HEMP EDUCATION – Chapter 1
Hemp Education was written by Hemp Collective for SLOW JOURNAL magazine Issue four
Hemp is a power-packed, highly beneficial plant with a phenomenal amount of uses and alternatives to materials we currently use today. There are thousands of uses for hemp products, but the most common currently range from food, hair, beauty, clothing, building materials, bio-plastics and so many more. The full potential of Industrial hemp has yet to be fully discovered.
Confusion about hemp and Marijuana began back when propaganda campaigns created confusion in the market due to vested interest in the private sector and then when they were grouped under Schedule one of the Controlled Substances Act. This basically meant that it was classed as a highly addictive substance with no medicinal value.
Now we know this seems a little crazy, but hopefully, with more education, we will see a change in legislation in the coming years!
So let’s get started. The basics.
What is hemp?
Hemp has many cultivars of the Cannabis Sativa plant and is grown in many countries all over the world for it’s industrial and now medicinal uses.
Hemp can grow 2 to 3 times a year in Australia and generally takes anywhere from 90 to 120 days to reach maturity. This will depend on the cultivar, soil type and geographical location.
Hemp provides 3 main market opportunities. These include Fibre (from the stalk), Seed and Flower.
It’s good for you and the environment and here is why?
Hemp is a wonder plant loaded with many beneficial nutrients. Hemp seed oil (different to CBD oil) & hulled hemp seeds AKA hemp Hearts are high in protein, fibre, and polyunsaturated fatty acids such as omega-3s & 6s.
Eating or applying hemp to your skin can help treat:
- Skin ailments i.e. acne, psoriasis and other skin lesions
- Minimise negative side effects of menstruation and menopause
- Provide you with plenty of plant-based proteins
- The right balance of amino fatty acids, and dietary fibre.
- Are a great source of vitamin E and minerals, such as magnesium, iron, potassium, zinc and calcium.
Hemp also helps on an environmental perspective, when grown as an agricultural crop. Hemp can remove CO2 from the atmosphere, make productive use of poor soil, it requires little to no pesticides, and for farmers gives them an alternative rotation crop to help improve future yields.
What does Hemp offer?
The Bast Fibre – the outer of the hemp plant can be made into many things. Hemp clothing is the most common, due to the benefits of protecting you from the sun’s UV Rays and as a bonus, it’s a strong natural fibre.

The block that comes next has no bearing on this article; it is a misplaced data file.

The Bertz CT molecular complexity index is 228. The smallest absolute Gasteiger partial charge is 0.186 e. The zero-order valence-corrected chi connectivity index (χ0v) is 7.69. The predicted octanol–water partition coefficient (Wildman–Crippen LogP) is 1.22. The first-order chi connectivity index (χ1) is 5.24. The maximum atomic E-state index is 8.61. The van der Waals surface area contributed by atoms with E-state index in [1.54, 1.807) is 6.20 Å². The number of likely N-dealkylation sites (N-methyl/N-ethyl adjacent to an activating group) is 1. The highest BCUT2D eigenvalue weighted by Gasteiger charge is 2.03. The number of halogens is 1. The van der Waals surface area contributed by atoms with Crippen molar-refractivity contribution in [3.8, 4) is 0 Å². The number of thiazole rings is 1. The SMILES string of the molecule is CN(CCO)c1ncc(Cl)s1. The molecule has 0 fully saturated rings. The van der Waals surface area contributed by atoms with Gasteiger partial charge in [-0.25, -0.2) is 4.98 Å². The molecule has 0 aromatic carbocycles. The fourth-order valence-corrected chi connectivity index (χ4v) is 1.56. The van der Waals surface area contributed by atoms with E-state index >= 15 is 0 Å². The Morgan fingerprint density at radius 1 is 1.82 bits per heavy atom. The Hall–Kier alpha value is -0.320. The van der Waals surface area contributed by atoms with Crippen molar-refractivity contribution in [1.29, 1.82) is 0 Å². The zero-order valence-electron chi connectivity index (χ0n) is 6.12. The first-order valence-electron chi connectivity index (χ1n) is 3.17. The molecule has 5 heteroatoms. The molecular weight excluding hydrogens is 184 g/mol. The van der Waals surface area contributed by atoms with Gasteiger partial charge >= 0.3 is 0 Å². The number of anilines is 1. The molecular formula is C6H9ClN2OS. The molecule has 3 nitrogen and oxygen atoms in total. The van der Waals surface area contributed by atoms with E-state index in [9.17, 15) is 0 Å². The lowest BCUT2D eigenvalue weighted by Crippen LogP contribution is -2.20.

Hemp Hurd – The woody core of the hemp plant is mainly used to construct affordable healthy homes. When you mix the hurd with lime, sand and water you get Hempcrete. There are plenty of advantages (we can’t name them all but here are a few):
- High energy savings
- Breathable walls
- Termite resistant
- Prevents mould
- CO2 sequestration
- Negative carbon footprint
- Almost zero waste to landfill
Hemp vs. Marijuana: are they the same
The simple answer is No. It’s a very common misunderstanding that hemp and marijuana are the same. The difference between the two is the THC level.
There are many chemical compounds, which have different characteristics of the Hemp or Marijuana plant. Some of these are called Cannabinoids which are the chemicals, that give the plant its medicinal and or recreational properties.
Hemp is extremely low in THC, generally no more than 0.3% of THC, which isn’t enough to give you any psychoactive effects. Most Hemp farmers in Australia grow hemp for seed and fibre.
CBD is a compound from the flower cannabis plant. It’s gained a lot of popularity due to its ability to potentially assist in reducing inflammation, seizures, and anxiety as well as many other medical conditions. CBD will not give you any psychoactive effects.
THC is a cannabinoid. When heated, THC’s chemical make up changes to give you a ‘high’ or a psychoactive effect. The most common use is for recreational purposes, however recently THC has been used to treat a range of medical illnesses such as Cancer and pain-related ailments.
So in reality, Hemp and Marijuana smell and look the same, but they are worlds apart when you look at what is in the makeup of their chemical compounds.
By changing the stigma surrounding hemp, we could see many more uses being discovered to eventually create a thriving Australian Hemp Industry.
In the next issue of Slow, we will dive more into Hemp – Chapter 2.
Written by Maxine and Mike Shea Founders of Hemp Collective. They grow hemp near Byron Bay, as well as produce a range of quality ethical hemp body products plus hemp education around Australia.